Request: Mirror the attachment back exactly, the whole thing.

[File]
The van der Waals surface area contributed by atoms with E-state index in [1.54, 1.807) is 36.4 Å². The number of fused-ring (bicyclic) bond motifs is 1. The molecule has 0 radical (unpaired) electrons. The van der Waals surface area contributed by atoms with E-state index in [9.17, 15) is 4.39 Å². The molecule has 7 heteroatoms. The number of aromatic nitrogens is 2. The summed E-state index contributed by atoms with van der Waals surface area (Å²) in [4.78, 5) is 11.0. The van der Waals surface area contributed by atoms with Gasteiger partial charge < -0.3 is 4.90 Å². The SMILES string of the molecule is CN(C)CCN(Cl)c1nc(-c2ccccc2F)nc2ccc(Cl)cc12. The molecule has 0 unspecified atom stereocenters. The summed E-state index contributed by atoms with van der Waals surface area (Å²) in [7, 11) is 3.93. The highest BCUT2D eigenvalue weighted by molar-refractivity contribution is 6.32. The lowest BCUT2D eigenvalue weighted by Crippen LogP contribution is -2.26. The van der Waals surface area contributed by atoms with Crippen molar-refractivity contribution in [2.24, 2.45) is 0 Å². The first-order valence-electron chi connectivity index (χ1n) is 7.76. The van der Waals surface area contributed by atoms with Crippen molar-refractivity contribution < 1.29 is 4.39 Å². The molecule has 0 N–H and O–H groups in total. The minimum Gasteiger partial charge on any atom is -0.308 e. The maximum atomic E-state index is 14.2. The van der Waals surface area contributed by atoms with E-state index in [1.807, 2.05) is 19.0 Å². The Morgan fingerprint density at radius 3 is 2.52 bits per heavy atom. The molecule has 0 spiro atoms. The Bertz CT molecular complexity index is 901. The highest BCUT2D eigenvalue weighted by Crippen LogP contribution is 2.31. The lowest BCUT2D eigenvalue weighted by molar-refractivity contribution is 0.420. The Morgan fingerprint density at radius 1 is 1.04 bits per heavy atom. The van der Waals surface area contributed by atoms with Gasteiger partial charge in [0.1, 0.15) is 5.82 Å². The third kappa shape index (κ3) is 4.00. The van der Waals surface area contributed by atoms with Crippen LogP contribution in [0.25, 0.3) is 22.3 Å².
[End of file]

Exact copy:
The van der Waals surface area contributed by atoms with E-state index in [1.54, 1.807) is 36.4 Å². The number of fused-ring (bicyclic) bond motifs is 1. The molecule has 0 radical (unpaired) electrons. The van der Waals surface area contributed by atoms with E-state index in [9.17, 15) is 4.39 Å². The molecule has 7 heteroatoms. The number of aromatic nitrogens is 2. The summed E-state index contributed by atoms with van der Waals surface area (Å²) in [4.78, 5) is 11.0. The van der Waals surface area contributed by atoms with Gasteiger partial charge < -0.3 is 4.90 Å². The SMILES string of the molecule is CN(C)CCN(Cl)c1nc(-c2ccccc2F)nc2ccc(Cl)cc12. The molecule has 0 unspecified atom stereocenters. The summed E-state index contributed by atoms with van der Waals surface area (Å²) in [7, 11) is 3.93. The highest BCUT2D eigenvalue weighted by molar-refractivity contribution is 6.32. The lowest BCUT2D eigenvalue weighted by Crippen LogP contribution is -2.26. The van der Waals surface area contributed by atoms with Crippen molar-refractivity contribution in [2.24, 2.45) is 0 Å². The first-order valence-electron chi connectivity index (χ1n) is 7.76. The van der Waals surface area contributed by atoms with Crippen molar-refractivity contribution < 1.29 is 4.39 Å². The molecule has 0 N–H and O–H groups in total. The minimum Gasteiger partial charge on any atom is -0.308 e. The maximum atomic E-state index is 14.2. The van der Waals surface area contributed by atoms with E-state index in [1.807, 2.05) is 19.0 Å². The Morgan fingerprint density at radius 3 is 2.52 bits per heavy atom. The molecule has 0 spiro atoms. The Bertz CT molecular complexity index is 901. The highest BCUT2D eigenvalue weighted by Crippen LogP contribution is 2.31. The lowest BCUT2D eigenvalue weighted by molar-refractivity contribution is 0.420. The Morgan fingerprint density at radius 1 is 1.04 bits per heavy atom. The van der Waals surface area contributed by atoms with Gasteiger partial charge in [0.1, 0.15) is 5.82 Å². The third kappa shape index (κ3) is 4.00. The van der Waals surface area contributed by atoms with Crippen LogP contribution in [0.25, 0.3) is 22.3 Å².